Intangible assets amortization is the process of expensing the cost of an asset over its useful life. Treatment of amortization & depreciation is similar. An intangible asset is a non-physical asset with a useful life of more than a year. Like other assets, they are also reflected in the company’s balance sheet. Examples of intangible assets are trademarks, computer software goodwill, franchise agreements, and even customer lists.
While tangible assets lose value over time due to their use, the intangible assets wear down due to obsolescence, contract expirations, and other non-physical factors. Intangible assets having a finite useful life are treated similarly to the physical assets, i.e., a part of their cost is treated as an expense.
What is Intangible Assets Amortization?
For the tangible assets, we use depreciation to spread out the cost of the asset over its useful life. For the intangible asset, we use amortization to spread the cost as an expense over their useful life. Hence, it is the process of expensing the cost of the asset over its estimated useful life.
Process and treatment of intangible assets, amortization, and depreciation are very similar. Like depreciation, amortization expense is also a part of the income statement, representing a periodic allocation of cost as an expense. The carrying amount of the intangible asset in the balance sheet shows after the reduction of the amount of amortization expense.
Depreciation and Amortization – Are they Different?
The only major difference between depreciation and amortization is that the latter is related to intangible assets, while the former is to tangible assets. Amortization applies only to intangible assets with a finite useful life. Amortization does not apply to assets with infinite useful life, like goodwill.
Periodical evaluation of such assets can check if they now have a determinable useful life. Or if their value has become impaired. Impairment of intangible assets is a separate topic, and to know more, refer to the article Impairment of Long-Lived Assets.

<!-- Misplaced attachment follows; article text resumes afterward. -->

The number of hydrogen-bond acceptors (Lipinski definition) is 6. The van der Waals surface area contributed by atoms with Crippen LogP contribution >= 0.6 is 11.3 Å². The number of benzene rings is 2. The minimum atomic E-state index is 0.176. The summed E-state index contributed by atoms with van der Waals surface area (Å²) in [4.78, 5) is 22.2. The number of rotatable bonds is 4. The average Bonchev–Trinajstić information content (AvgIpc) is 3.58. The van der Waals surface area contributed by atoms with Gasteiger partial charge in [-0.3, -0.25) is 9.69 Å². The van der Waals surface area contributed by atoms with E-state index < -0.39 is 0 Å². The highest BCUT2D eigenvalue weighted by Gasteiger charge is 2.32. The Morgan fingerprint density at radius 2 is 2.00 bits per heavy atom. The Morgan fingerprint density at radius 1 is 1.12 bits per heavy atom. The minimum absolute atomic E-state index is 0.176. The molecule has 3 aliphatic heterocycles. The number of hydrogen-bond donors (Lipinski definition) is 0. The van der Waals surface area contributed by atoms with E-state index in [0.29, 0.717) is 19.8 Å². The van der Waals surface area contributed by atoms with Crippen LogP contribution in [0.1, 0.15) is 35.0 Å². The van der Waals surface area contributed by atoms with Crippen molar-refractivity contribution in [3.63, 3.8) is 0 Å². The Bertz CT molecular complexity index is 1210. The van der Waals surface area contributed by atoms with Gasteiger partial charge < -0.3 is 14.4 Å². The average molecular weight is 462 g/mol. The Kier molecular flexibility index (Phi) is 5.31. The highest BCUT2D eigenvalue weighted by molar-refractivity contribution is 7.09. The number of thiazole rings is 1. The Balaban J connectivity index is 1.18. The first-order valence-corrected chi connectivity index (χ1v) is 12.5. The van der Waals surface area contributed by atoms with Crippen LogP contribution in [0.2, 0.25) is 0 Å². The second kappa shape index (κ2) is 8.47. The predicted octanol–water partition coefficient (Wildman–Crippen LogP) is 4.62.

Intangible assets amortization accounting treatment is also very similar to depreciation. The amortized amount becomes part of an expense in the income statement. In the balance sheet, the intangible asset is shown net of the accumulated amortization balance, which is the total amortization expense charged for that asset since its acquisition.
How to Calculate Amortization?
Like depreciation, there are many methods one can use for the amortization of intangible assets. However, the most used and the simplest method is the Straight-line method. It is always advisable to use the Straight-line method unless there is any pattern of economic benefit you can foresee from the intangible asset. In such cases, accountants may adopt an amortization method that best reflects that pattern.
In the Straight-line method, the amount for amortization is the recorded cost of the intangible asset, less any residual value. Usually, intangible assets don’t have any residual value. Therefore the full cost of the asset is amortized.
Furthermore, the method to calculate amortization is also the same as calculating depreciation with the Straight-line method. The residual value (if any) is subtracted from the cost, and then it is divided by the asset’s useful life.
Intangible Asset Amortization Example
Let us understand this with a business case. A company named XYZ acquires a patent for $10,000 that will expire after 10 years. So, the patent’s useful life, in this case, is ten years.
Based on the Straight-line method, the company will amortize $1,000 each year for the next ten years. Each year $1,000 will become part of an expense in the income statement, while in the balance sheet, accumulated amortization will increase by $1,000. The intangible asset will be shown as a net of accumulated amortization in the balance sheet.
Now, consider a case where, after five years, XYZ found that the patent has become worthless. In such a case, the cost of the asset has already been amortized by $1,000 each year for five years. The remaining unamortized cost, i.e., $5,000, will form part of expenses, and on the balance sheet, the value of the assets turns to zero.
Easy Value Assessment
Amortization helps a business to easily assess the value of the amortized asset.
Amortization helps in evaluating the benefits of owning a specific asset
Lower Tax Burden
Intangible assets amortization helps lower the tax burden (businesses often use a different amortization method for tax purposes).